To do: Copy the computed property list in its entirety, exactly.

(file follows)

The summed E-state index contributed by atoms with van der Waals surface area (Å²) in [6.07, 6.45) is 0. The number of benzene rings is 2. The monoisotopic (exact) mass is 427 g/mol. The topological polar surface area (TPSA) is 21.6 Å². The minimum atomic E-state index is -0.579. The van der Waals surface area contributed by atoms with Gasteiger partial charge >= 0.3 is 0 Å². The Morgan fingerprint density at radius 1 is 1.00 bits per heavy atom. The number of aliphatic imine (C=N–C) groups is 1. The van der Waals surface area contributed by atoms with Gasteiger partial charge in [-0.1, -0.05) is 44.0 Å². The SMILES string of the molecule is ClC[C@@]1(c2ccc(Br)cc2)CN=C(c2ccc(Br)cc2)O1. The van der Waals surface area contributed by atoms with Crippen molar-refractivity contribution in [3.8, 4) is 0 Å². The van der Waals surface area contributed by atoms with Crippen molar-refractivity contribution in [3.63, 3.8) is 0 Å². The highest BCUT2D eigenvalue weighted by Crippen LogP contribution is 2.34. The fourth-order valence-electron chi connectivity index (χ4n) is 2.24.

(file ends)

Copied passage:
The summed E-state index contributed by atoms with van der Waals surface area (Å²) in [6.07, 6.45) is 0. The number of benzene rings is 2. The monoisotopic (exact) mass is 427 g/mol. The topological polar surface area (TPSA) is 21.6 Å². The minimum atomic E-state index is -0.579. The van der Waals surface area contributed by atoms with Gasteiger partial charge >= 0.3 is 0 Å². The Morgan fingerprint density at radius 1 is 1.00 bits per heavy atom. The number of aliphatic imine (C=N–C) groups is 1. The van der Waals surface area contributed by atoms with Gasteiger partial charge in [-0.1, -0.05) is 44.0 Å². The SMILES string of the molecule is ClC[C@@]1(c2ccc(Br)cc2)CN=C(c2ccc(Br)cc2)O1. The van der Waals surface area contributed by atoms with Crippen molar-refractivity contribution in [3.8, 4) is 0 Å². The van der Waals surface area contributed by atoms with Crippen molar-refractivity contribution in [3.63, 3.8) is 0 Å². The highest BCUT2D eigenvalue weighted by Crippen LogP contribution is 2.34. The fourth-order valence-electron chi connectivity index (χ4n) is 2.24.